Harris has long been a rising star and 2020 has been her time to shine. Over the year, she’s spoken out on issues such as immigration, criminal justice reforms, increasing the minimum wage, women’s reproductive rights, gay marriage, police reforms, drug policy reforms, wrongful convictions, and the death penalty.

Harris’ oratory is one of her strong points and is often commented on. She uses bold questioning to get to the bottom of things, adding to her reputation as a fierce, formidable woman. Her law enforcement credentials are another strength that may well prove beneficial in her new role, giving her the ability to walk the tightrope between different opinions in her own party, and the country as a whole. Back in 2009, Harris co-authored a book with Joan O’C Hamilton called ‘Smart on Crime: A Career Prosecutor’s Plan to Make Us Safer’ – sharing her vision for a more reform-minded criminal justice system.

The momentum is mounting and is hopefully about to propel an elected black woman into the White House. Harris is reimagining the world, reimagining public safety, and she has a story to tell. We’ve heard it on the campaign trail but there will be lots more to come after the final results of the Presidential Election 2020 are announced. Fingers crossed, the next chapter of Harris’ story will be set in the White House.

Cicily Tyson


Cicely Tyson is one of America’s most respected dramatic actresses. A successful stage actress, Tyson is also known for appearances in the film Sounder and the television specials The Autobiography of Miss Jane Pittman and Roots. Tyson was honored by the Congress of Racial Equality, the National Association for the Advancement of Colored People, and the National Council of Negro Women. In 1977 she was inducted into the Black Filmmakers Hall of Fame.

Cicily Tyson was born in 1933 and raised in Harlem, New York, the daughter of Theodosia, a domestic, and William Tyson, a pushcart operator. Her parents were immigrants from the island of Nevis of the Federation of Saint Kitts and Nevis in the West Indies; her father arrived in New York City at the age of 21 and was processed at Ellis Island on August 4, 1919.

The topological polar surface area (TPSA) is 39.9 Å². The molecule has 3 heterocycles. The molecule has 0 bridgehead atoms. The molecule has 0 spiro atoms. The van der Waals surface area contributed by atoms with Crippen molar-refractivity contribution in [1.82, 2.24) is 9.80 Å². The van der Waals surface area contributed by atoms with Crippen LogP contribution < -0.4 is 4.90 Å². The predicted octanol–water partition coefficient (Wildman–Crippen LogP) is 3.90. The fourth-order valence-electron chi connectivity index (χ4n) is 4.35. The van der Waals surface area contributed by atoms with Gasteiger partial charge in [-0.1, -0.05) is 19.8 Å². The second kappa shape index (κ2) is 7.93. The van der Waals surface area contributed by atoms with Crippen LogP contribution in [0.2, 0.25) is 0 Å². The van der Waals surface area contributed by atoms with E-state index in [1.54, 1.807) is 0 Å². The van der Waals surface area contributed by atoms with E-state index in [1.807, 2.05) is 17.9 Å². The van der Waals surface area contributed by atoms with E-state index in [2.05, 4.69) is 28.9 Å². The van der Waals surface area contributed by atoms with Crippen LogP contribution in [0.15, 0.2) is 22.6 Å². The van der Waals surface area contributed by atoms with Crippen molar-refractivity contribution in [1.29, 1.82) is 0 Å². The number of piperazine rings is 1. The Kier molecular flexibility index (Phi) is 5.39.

After working as a secretary Cicely Tyson launched her career as a model. Tyson owes her career to a good haircut. In a beauty salon, her hairdresser asked Tyson to model at a hairstyle show. At the hair show, she was spotted by a photographer from Ebony magazine, and began her successful career as a model. Cicely Tyson appeared on the covers of many Black American publications and some mainstream magazines such as Vogue and Harper’s Bazaar. Within a few years, she was among the most successful black models in America. However, she wasn’t completely happy with her modeling career. When asked by a Time magazine reporter about it, Tyson stated, “I felt like a machine.”

Cicely Tyson decided to pursue an acting career after she was asked to participate in a movie named The Spectrum that was never released. She enjoyed acting and decided to enroll in acting school. While learning her craft, she also began performing in Off-Broadway stage productions.

Tyson got her first real break in 1963, playing a secretary to George C. Scott on the TV series East Side/West Side, and in 1966 signed on with the daytime soap The Guiding Light. That same year, she made her credited screen debut starring opposite Sammy Davis Jr. in the drama A Man Called Adam.

Her success led to more television roles. She became a frequent guest star on numerous 1960s and 1970s television programs such as I Spy, Naked City, The Nurses and The Bill Cosby Show.

Because she was committed to presenting only positive images of black women, Tyson did not have steady work in film and television. Her next notable role was as Rebecca Morgan in the popular and critically acclaimed film Sounder (1972), for which she received an Academy Award nomination for best actress. In 1974 she appeared in perhaps her best-known role, that of the title character in the television drama The Autobiography of Miss Jane Pittman. Her performance as the 110-year-old former slave whose life is depicted up through the Civil Rights Movement of the 1960s won Tyson two Emmy Awards. She became the first African-American actress to win the Best Actress Emmy Award.

Other acclaimed television roles included Roots, King, in which she portrayed Coretta Scott King, The Marva Collins Story, When No One Would Listen, and Oldest Living Confederate Widow Tells All for which she received her third Emmy Award.

In 1983, Tyson appeared on Broadway in a production of The Corn Is Green which was poorly reviewed and closed after only two weeks. She was fired when she took a night off to attend a tribute to her then-husband, jazz musician Miles Davis. Tyson sued the producers, maintaining that she was entitled to payment in full as stipulated in her contract, about $750,000. The case and appeals took 15 years, but Tyson won.